The operating environment for Sri Lankan banks has a high influence on banks’ ratings, as it is likely to constrain their intrinsic credit profiles through its effect on financial and non-financial key rating factors, including their company profiles.

The operating environment for Sri Lankan banks reflects the risk of doing banking business due to the sovereign’s credit profile (CCC) and the impact of the coronavirus pandemic.

The operating environment outlook remains negative due to the potential for deterioration in the sovereign credit profile and pressure on domestic operating conditions beyond our expectation independent of changes in the sovereign rating.

Fitch expects pressure on NTB’s asset quality to persist in the near to medium term, stemming from our assessment of the operating environment.

NTB’s impaired-loan ratio, based on stage 3 loans, continued to rise to 11.2% by end-2020 from 10.9% at end-2019, reflecting the continued deceleration in lending amid challenging operating conditions.

The 6.7% contraction in loans exceeded the 3.5% decrease in stage 3 loans. NTB’s loanloss allowances have been rising and increased to 3.8% of gross loans by end-1H21, but coverage of impaired loans remains low at 35.6% relative to similarly rated peers.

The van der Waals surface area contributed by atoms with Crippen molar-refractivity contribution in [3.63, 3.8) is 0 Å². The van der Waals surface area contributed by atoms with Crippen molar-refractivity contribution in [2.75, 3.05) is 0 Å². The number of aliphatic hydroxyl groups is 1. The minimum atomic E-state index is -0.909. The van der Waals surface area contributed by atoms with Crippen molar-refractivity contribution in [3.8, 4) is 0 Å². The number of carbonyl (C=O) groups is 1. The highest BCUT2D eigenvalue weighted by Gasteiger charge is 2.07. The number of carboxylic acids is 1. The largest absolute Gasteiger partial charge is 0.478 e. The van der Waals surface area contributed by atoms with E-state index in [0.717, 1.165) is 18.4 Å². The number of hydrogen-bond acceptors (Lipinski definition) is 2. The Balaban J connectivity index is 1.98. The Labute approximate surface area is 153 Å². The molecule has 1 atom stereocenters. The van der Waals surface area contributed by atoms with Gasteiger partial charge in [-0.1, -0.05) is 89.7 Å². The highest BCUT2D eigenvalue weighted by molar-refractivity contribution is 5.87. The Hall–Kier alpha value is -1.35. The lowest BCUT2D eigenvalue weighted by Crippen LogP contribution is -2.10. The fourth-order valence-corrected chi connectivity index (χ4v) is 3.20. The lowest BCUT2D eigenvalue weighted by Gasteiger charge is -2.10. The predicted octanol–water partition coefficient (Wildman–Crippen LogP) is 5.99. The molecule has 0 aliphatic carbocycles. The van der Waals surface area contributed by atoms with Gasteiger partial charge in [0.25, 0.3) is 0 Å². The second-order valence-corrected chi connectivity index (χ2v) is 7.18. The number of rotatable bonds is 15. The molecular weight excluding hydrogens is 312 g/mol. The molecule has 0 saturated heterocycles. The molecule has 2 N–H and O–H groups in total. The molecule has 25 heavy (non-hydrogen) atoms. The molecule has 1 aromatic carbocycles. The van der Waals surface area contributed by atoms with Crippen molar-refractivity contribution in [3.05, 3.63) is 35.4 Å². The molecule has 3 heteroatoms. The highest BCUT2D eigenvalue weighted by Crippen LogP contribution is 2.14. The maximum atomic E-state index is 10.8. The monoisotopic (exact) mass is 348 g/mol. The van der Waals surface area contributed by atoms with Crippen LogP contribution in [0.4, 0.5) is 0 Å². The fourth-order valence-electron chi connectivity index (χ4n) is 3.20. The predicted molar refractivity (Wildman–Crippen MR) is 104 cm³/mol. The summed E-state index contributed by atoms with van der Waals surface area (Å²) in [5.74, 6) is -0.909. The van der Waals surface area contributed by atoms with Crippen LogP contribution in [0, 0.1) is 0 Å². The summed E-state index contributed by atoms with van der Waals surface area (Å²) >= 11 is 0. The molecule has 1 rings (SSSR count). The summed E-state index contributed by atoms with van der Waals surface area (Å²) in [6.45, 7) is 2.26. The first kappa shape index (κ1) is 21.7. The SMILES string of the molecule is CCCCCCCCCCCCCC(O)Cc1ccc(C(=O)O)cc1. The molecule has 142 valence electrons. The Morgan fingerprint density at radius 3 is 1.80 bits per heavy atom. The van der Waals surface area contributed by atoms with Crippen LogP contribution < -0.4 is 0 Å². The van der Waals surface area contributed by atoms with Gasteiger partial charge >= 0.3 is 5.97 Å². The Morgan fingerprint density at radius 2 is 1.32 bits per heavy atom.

We expect profitability to continue to be dampened by credit costs, although it is likely to remain better than that of similarly rated peers due to a higher net interest margin.

Operating profit/risk-weighted assets decreased to 3.4% in 2020 from 3.9% in 2019
alongside muted income generation and higher impairment charges before rebounding to 4.3% in 1H21.

NTB’s common equity Tier 1 ratio of 13.46% at end-1H21 remained well above the
10.7% median for similarly rated peers. Unprovided impaired loans remain high relative to CET1 at 53.8%, putting pressure on its capital buffers.

NTB’s loans/deposits ratio rose to 98% by end-1H21 due to the resumption of lending and is likely to remain high due to its reliance on medium-term, non-deposit funding to reduce asset and liability maturity mismatches.

The bank has a moderate share of foreign currency-denominated funding and is exposed to challenges in access to and pricing of foreign-currency funding due to the sovereign’s credit profile.